A heuristic to minimize the inventory value of repairable parts with service constraints: application to an airline company

A heuristic to minimize the inventory value of repairable parts with service constraints: application to an airline company

Manuel Cardós, Eugenia Babiloni, Marta E. Palmer, Ester Guijarro

Universitat Politècnica de València (Spain)





Received: September 2012

Accepted: March 2013


Cardós, M., Babiloni, E., Palmer, M.E. & Guijarro, E. (2013). A heuristic to minimize the inventory value of repairable parts with service constraints: application to an airline company. Journal of Industrial Engineering and Management, 6(3), 771-778. http://dx.doi.org/10.3926/jiem.564

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Abstract:

Purpose: This paper focuses on the improvement of the inventory management of repairable parts of the airline company Air Nostrum. The company uses a common sales replacement policy to manage their repairable parts and the same target fill rate for every item. This target is very high in order to assure a high availability of the aircrafts, dealing also to a high inventory value.

Design/methodology/approach: However, this paper shows that an alternative heuristic approach outperforms the previous one terms of inventory value while fulfilling the target fill rate.

Findings: This improvement is illustrated with an extensive and real dataset and may lead to a significant inventory reduction.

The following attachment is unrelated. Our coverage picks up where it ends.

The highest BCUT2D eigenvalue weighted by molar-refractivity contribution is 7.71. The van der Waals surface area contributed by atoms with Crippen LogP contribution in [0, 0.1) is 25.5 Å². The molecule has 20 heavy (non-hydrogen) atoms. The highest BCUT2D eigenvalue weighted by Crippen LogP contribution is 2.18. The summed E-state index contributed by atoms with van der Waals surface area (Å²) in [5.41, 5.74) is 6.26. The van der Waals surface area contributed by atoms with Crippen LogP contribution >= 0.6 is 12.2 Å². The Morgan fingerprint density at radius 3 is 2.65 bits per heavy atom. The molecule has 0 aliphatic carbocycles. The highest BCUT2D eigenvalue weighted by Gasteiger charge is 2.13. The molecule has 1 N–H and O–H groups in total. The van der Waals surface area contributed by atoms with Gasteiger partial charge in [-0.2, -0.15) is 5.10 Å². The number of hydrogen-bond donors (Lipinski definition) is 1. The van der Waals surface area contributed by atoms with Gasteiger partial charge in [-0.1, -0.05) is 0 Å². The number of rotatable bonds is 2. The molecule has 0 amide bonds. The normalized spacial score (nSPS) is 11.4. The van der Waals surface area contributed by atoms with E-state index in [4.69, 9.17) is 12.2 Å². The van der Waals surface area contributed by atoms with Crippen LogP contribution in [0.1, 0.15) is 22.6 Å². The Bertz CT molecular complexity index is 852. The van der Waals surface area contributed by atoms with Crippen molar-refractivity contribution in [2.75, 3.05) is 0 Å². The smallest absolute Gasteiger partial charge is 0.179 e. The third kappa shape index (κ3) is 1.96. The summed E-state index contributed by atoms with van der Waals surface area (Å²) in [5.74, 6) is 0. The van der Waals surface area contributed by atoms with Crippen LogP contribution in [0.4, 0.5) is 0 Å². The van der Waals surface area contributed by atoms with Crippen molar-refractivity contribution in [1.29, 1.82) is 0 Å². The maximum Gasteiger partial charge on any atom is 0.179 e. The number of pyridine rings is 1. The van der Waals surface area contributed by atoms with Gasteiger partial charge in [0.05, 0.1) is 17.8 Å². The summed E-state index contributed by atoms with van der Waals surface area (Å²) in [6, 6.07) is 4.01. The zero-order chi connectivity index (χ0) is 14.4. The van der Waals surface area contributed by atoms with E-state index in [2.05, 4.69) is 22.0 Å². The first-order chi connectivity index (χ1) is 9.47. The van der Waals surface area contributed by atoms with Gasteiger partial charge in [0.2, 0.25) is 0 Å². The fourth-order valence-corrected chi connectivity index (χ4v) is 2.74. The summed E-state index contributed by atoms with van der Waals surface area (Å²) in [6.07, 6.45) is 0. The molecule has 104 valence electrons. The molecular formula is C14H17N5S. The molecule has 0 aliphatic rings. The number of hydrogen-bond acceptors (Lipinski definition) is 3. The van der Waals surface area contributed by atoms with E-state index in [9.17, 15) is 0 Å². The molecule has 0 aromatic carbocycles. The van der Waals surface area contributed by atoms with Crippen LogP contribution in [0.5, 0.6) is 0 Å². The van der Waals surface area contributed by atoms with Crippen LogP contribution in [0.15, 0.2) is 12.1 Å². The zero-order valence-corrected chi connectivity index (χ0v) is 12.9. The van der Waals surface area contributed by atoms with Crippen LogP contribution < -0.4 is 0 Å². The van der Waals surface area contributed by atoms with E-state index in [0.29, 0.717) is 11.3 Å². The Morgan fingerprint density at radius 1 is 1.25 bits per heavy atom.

Originality/value: Therefore, a company can design its inventory policies applying this heuristic focused on inventory reduction with a service level constraint instead of the usual cost optimization or service level fulfillment.

Keywords: inventory management, airline industry, ABC classification

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1. Introduction and literature review

Repairable parts are a kind of spare part that may be repaired and eventually used again. Nowadays the optimization of the inventory of repairable parts has become a strategic issue in industries such as airlines because: (i) they serve an installation with a high turn off cost; (ii) items are so critical that when just one of them is out of service then the airplane must stay on ground, also called aircraft on ground (AOG) condition; (iii) a high inventory level is needed in order to assure a high availability of the installation served; (iv) repairable parts are usually expensive and therefore repairing them becomes a good option to save costs; and (v) the resulting inventory value is usually very large, in fact it is told in this industry that one of every twenty aircrafts is always on the ground in the form of spare parts. Not surprisingly for the last years researchers have focused on developing models to improve the management of these items. A complete literature review on the subject can be found in (Guide & Srivastava, 1997) and (Kennedy, Patterson & Fredendall, 2002).

In practice, the most common policy used to manage repairable parts is the base stock sales replacement policy (S-1, S). Additionally, most of the repairable items show erratic or lumpy demand, being zero demand the most frequent demand per period. Therefore, traditional approximations fail to provide acceptable fill rate (FR) estimations and as a consequence exact procedures are needed. In this context (Feeney & Sherbrooke, 1966) develop an exact method to compute the fill rate as the expected amount of demand that can be filled immediately from the on-hand stock, assuming compound Poisson distributed demands. Some years later, (Muckstadt & Thomas, 1980) apply that approach for Poisson distributed demands deriving the easy-to-compute expression to calculate the fill rate: